Germany reaches compromise with Hungary and Poland

The dispute with the two Eastern European countries over the billions in Corona economic aid has apparently been resolved. The details will follow shortly.

Has had frequent quarrels with the rest of the EU in the recent past: Hungary's Prime Minister Viktor Orban

Dhe German EU Council Presidency reached an agreement with Poland and Hungary in the dispute over the link between the EU budget and the Corona development fund and the rule of law. “There is an agreement in the Warsaw-Berlin-Budapest triangle,” said Polish Deputy Prime Minister Jaroslaw Gowin in Warsaw. The differences of opinion with the other EU member states have practically disappeared.

He is optimistic that Morawiecki will be able to negotiate a “good deal” on the budget issue during the EU summit this Thursday and Friday. This was not officially confirmed in Brussels at first. “We are still waiting for the final confirmation,” said an EU diplomat. However, Gowin’s statements were not denied or called premature.

A spokesman for the Polish government said a short time later that they were still waiting for the “okay” from the Netherlands and other skeptical member states. The other countries are to be informed of the details of the agreement by the German Council Presidency in the course of the afternoon. Diplomats emphasized that the European Parliament must also agree.

Migration and marriage

The German Council Presidency had given Poland and Hungary until Wednesday morning to send “clear signals” and to move away from the veto against the EUR 1.8 trillion Corona package. Otherwise “Plan B” would be initiated, threatened a high-ranking EU diplomat. The 25 other EU member states would have at least pushed ahead with the € 750 billion Corona reconstruction fund excluding Poland and Hungary. Otherwise, an emergency budget would have been in place from the beginning of January, which would have brought painful cuts in the area of ​​structural aid, not least for Poland and Hungary.

Which concessions Berlin made to the two veto countries remained initially unclear on Wednesday in detail. Chancellor Angela Merkel said in her government statement in the Bundestag that morning that the negotiated rule of law mechanism would remain.

According to information from the FAZ, the conversation included an assurance that the new instrument would not be used to persuade Hungary to take in migrants; Orbán had recently said that that was the real goal. The Polish government, in turn, could be assured that family law remains a matter for the member states, including the definition of marriage. Warsaw would then have a guarantee that the conflict with the European Commission over “LGBTIQ-free zones” would remain outside of the new mechanism. So far, the Commission has not even started infringement proceedings on this matter – because it is statements by mayors and regional presidents, not laws.

Waiting for the court

A third element could be the assurance of the member states that they will first wait to see how the European Court of Justice decides on a complaint by Poland and Hungary against the rule of law mechanism. Both governments believe that the mechanism is contrary to Article 7 of the EU Treaty. According to this article, sanctions can only be imposed if the Member States (with the exception of the country concerned) decide on them unanimously. In contrast, the new instrument provides for a qualified majority in budget law. However, this instrument is much narrower; a sufficiently clear connection between the rule of law deficits and budgetary management must be demonstrated.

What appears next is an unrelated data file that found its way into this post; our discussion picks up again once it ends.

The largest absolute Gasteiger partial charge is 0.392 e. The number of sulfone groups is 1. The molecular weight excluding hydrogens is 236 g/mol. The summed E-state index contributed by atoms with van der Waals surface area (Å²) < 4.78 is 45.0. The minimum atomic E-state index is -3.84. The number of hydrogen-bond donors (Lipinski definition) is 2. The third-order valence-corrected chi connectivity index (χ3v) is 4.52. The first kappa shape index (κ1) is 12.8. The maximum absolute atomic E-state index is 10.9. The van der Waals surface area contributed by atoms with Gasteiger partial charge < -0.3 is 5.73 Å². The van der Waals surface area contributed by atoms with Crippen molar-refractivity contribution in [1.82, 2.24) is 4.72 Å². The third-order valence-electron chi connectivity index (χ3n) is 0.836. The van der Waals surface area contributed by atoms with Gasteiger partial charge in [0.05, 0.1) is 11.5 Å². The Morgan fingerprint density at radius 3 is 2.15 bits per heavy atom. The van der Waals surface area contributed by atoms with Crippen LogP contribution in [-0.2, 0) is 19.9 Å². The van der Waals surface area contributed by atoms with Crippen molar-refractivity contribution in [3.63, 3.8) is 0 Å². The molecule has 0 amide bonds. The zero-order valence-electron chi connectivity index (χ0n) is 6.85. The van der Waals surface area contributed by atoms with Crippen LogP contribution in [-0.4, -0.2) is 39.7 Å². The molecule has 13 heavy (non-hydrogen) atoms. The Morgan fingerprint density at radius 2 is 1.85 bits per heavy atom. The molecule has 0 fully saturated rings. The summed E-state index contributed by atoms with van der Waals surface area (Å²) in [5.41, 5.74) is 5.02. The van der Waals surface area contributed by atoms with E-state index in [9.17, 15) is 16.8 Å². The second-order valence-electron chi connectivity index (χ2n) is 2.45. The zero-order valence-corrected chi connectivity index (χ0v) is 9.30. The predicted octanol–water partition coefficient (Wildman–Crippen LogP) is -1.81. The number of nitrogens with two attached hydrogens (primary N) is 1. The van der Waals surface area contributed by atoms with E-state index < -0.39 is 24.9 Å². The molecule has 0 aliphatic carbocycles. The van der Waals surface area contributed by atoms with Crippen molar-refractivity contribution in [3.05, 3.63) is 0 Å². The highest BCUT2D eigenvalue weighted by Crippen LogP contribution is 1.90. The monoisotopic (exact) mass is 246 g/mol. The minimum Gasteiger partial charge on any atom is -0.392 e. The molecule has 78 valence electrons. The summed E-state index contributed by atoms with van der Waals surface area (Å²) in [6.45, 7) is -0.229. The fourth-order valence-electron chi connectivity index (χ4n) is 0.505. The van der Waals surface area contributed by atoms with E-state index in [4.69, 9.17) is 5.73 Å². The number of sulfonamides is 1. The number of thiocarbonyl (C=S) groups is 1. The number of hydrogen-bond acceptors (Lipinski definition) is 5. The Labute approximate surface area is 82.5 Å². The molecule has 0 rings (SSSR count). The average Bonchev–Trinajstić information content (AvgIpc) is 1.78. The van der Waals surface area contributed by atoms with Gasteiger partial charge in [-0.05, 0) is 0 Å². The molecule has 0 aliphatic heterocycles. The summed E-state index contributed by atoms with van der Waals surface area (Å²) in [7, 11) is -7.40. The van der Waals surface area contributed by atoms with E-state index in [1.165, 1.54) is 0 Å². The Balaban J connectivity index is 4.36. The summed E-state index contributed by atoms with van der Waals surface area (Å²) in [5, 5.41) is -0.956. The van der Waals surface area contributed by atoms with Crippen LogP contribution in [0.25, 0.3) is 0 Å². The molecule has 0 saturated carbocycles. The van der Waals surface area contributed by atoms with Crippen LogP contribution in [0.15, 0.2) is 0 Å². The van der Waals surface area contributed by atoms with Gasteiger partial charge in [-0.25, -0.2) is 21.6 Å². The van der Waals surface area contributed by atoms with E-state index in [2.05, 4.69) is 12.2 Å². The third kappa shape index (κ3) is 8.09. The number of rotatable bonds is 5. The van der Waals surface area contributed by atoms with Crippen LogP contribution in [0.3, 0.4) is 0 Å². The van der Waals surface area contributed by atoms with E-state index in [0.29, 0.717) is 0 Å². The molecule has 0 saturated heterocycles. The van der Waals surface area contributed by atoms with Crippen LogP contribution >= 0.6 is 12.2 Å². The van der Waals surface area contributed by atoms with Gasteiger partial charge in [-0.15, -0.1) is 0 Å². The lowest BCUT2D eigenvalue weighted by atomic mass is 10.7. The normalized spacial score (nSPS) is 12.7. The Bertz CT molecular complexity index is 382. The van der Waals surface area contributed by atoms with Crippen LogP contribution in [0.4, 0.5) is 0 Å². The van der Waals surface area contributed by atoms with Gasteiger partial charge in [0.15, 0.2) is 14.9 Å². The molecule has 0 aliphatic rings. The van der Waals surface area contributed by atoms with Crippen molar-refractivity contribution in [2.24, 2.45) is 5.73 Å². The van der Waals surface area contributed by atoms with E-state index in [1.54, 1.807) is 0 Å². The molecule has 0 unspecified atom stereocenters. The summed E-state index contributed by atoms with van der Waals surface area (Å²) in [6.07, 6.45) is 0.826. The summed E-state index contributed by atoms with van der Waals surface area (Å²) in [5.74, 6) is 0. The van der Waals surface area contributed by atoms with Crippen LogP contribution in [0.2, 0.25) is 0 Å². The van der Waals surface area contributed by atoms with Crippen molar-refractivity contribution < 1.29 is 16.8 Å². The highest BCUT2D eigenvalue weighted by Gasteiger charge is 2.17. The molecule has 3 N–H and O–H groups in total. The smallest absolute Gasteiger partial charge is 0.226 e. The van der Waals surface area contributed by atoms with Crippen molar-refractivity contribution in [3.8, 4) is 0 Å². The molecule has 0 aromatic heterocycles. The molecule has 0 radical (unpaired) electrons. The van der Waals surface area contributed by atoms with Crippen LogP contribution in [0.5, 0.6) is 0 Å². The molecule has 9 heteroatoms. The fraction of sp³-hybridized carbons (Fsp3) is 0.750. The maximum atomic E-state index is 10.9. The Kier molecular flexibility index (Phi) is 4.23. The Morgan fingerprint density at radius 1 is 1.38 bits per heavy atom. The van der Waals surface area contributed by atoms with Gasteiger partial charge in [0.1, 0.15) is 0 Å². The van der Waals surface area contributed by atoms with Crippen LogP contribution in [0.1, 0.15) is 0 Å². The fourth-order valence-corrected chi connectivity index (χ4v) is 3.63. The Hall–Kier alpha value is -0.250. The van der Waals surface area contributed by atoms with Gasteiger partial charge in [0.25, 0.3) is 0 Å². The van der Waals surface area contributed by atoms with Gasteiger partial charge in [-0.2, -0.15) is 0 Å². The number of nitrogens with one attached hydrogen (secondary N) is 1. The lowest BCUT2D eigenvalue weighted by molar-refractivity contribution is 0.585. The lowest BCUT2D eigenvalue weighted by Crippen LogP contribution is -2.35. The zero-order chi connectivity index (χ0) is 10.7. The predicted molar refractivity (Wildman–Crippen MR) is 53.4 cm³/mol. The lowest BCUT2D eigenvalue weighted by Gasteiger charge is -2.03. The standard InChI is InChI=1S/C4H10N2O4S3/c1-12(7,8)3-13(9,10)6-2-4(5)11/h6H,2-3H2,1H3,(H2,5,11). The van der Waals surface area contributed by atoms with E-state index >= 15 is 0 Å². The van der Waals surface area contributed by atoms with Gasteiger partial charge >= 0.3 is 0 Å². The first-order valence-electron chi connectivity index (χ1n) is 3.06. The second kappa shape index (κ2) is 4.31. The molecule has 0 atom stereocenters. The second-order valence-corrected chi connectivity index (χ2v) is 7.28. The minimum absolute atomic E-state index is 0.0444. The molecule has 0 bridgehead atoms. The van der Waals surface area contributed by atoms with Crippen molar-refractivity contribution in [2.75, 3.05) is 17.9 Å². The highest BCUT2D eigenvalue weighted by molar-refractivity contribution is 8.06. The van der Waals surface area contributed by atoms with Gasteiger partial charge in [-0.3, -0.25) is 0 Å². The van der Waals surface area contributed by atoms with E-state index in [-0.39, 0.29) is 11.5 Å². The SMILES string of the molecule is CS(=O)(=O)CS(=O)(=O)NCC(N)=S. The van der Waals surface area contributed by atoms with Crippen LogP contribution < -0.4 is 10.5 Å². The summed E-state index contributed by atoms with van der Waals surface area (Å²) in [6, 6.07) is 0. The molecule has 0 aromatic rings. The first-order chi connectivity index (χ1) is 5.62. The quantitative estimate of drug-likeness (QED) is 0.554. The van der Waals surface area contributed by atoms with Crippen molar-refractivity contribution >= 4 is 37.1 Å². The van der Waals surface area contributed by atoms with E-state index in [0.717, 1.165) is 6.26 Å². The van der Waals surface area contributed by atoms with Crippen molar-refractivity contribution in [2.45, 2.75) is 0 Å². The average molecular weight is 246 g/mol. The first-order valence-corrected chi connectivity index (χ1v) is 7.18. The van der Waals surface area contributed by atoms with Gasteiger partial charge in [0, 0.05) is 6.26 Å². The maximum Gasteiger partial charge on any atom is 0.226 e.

It takes at least 12 to 18 months for the ECJ to decide on a lawsuit. No new proceedings would then be initiated during this period. EU diplomats said the proposal was on the table two weeks ago but was initially rejected. But he could be “back” again.

There may also be a “gentlemen’s agreement” that relates to the Article 7 proceedings that are already underway against Poland and Hungary. The next EU Council Presidency, Portugal, could start a vote here and end the proceedings de jure. Because in order to continue, at least 21 member states would have to establish that there is a “risk” that Poland and Hungary will seriously violate the rule of law.

Currently, only a dozen states from Western Europe would vote yes, while Eastern Europeans abstained. Budapest and Warsaw would then no longer be pilloried. When asked whether this is an acceptable compromise proposal for Poland to abandon the blockade, Prime Minister Morawiecki answered “Yes” in an interview with the FAZ last week.

The Council Presidency has already spared both countries another embarrassment. The next hearing on the rule of law should actually be in the Council on Tuesday – a year after the last hearing, at the time under the Finnish Presidency. Germany canceled that.

The official reason was that you need a face-to-face meeting instead of a video conference. In fact, they did not want to burden the compromise search with Budapest and Warsaw.

For the Commission and Parliament, the final conclusion of the procedures initiated by both institutions would be difficult to swallow. But all actors in Brussels are aware that they will lead to nirvana anyway. The link between money and law within the budget is seen as a sharper sword, even if sanctions are then only possible in connection with budget management.